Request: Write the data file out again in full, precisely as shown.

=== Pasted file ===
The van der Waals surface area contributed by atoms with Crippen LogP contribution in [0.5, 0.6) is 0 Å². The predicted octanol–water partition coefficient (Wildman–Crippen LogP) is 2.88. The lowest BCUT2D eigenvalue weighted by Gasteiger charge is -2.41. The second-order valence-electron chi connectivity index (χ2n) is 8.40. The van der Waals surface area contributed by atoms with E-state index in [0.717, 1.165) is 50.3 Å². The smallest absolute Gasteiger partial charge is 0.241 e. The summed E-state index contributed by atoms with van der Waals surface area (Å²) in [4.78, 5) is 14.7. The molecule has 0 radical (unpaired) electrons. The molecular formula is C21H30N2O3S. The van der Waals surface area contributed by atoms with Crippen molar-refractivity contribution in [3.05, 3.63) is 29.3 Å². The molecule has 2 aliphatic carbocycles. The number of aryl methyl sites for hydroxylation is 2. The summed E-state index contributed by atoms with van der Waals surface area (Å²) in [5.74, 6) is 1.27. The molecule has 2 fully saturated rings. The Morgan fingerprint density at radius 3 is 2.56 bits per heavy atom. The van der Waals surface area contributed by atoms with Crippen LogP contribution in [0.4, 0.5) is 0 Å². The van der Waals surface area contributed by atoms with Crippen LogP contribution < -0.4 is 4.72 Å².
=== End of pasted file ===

The van der Waals surface area contributed by atoms with Crippen LogP contribution in [0.5, 0.6) is 0 Å². The predicted octanol–water partition coefficient (Wildman–Crippen LogP) is 2.88. The lowest BCUT2D eigenvalue weighted by Gasteiger charge is -2.41. The second-order valence-electron chi connectivity index (χ2n) is 8.40. The van der Waals surface area contributed by atoms with E-state index in [0.717, 1.165) is 50.3 Å². The smallest absolute Gasteiger partial charge is 0.241 e. The summed E-state index contributed by atoms with van der Waals surface area (Å²) in [4.78, 5) is 14.7. The molecule has 0 radical (unpaired) electrons. The molecular formula is C21H30N2O3S. The van der Waals surface area contributed by atoms with Crippen molar-refractivity contribution in [3.05, 3.63) is 29.3 Å². The molecule has 2 aliphatic carbocycles. The number of aryl methyl sites for hydroxylation is 2. The summed E-state index contributed by atoms with van der Waals surface area (Å²) in [5.74, 6) is 1.27. The molecule has 2 fully saturated rings. The Morgan fingerprint density at radius 3 is 2.56 bits per heavy atom. The van der Waals surface area contributed by atoms with Crippen LogP contribution in [0.4, 0.5) is 0 Å². The van der Waals surface area contributed by atoms with Crippen LogP contribution < -0.4 is 4.72 Å².